OSLO (Reuters) - The United States must do more to encourage banks to do business with Iran following the lifting of sanctions, Iran’s foreign minister said on Tuesday, a day before meeting his U.S. counterpart.
The United States and other major powers struck a deal with Tehran in July that lifts some economic sanctions in return for curbs on Iran’s nuclear program.
However, Iranian officials have complained the country is not getting the full economic fruits of the landmark July 14 deal and have urged the United States to do more to clarify the sanctions relief and to encourage commercial deals.
“I believe the United States on paper has removed all the sanctions,” Iranian Foreign Minister Mohammad Javad Zarif said, but Washington needs to do more to remove the “psychological remnants” of measures which had been in place for decades.
“On the banks, I believe it is important for everybody to realize that an agreement will be sustainable if everybody feels they are making gains from the agreement,” he told a news conference with European Union foreign policy chief Federica Mogherini.
“Its implementation must also be a win-win implementation so that everybody feels there are benefits, there are dividends,” Zarif said.
Zarif and U.S. Secretary of State John Kerry are to meet in Oslo on Wednesday, a senior U.S. official told reporters in the Dominican Republic, where Kerry is attending a regional meeting.
In Washington, his spokesman suggested Iran must do more to make itself attractive for Western companies, including curbing what Washington sees as its support for terrorism.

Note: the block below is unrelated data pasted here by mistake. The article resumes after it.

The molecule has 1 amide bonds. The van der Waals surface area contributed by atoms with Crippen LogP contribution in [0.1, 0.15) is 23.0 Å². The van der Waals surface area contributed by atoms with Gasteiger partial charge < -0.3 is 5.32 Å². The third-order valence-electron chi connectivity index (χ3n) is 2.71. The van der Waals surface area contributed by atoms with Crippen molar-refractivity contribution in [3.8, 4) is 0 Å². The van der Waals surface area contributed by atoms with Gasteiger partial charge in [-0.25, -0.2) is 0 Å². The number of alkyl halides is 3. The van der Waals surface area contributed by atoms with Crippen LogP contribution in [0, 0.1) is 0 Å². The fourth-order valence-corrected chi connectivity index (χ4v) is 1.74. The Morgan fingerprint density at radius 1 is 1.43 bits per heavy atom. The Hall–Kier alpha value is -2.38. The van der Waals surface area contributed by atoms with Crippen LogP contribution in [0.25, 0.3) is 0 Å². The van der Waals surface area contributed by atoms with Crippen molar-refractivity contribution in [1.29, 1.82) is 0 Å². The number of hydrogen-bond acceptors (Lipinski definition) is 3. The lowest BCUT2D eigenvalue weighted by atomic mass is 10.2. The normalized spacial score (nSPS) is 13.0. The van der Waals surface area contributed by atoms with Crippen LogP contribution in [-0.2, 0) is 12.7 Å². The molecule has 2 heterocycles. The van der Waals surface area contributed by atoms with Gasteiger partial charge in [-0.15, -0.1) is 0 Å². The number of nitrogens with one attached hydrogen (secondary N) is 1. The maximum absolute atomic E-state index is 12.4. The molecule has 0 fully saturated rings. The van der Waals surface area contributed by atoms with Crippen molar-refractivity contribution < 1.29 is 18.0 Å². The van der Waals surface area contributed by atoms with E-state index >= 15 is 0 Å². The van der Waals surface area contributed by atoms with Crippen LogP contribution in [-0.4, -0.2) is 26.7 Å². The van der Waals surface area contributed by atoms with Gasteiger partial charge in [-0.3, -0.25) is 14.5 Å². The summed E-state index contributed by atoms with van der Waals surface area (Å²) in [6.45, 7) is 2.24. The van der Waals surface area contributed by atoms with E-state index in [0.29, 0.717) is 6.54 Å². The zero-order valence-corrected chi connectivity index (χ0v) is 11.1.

“What might help lift some of the psychological remnants ... would be Iran’s ceasing the destabilizing activities that they continue to carry out,” State Department spokesman John Kirby told reporters.
“What makes business reticent isn’t some lack of education or effort by the United States, but when they see missiles being shipped to Hezbollah, missiles being fired at U.S. aircraft carriers, and support to terrorist groups — that’s what makes business nervous,” he added.
Mogherini said the European Union was engaging with businesses and banks to encourage them to do business in Iran following the signing of the nuclear deal, but cautioned that progress would take time.
“In the first four months this year trade between the European Union and Iran increased by 22 percent,” she said. “We are very actively engaging with the business community and the banks in Europe and elsewhere to encourage engaging in Iran.”
Reporting by Stine Jacobsen; Writing by Terje Solsvik; Additional reporting by Arshad Mohammed; Editing by Dominic Evans and Sandra Maler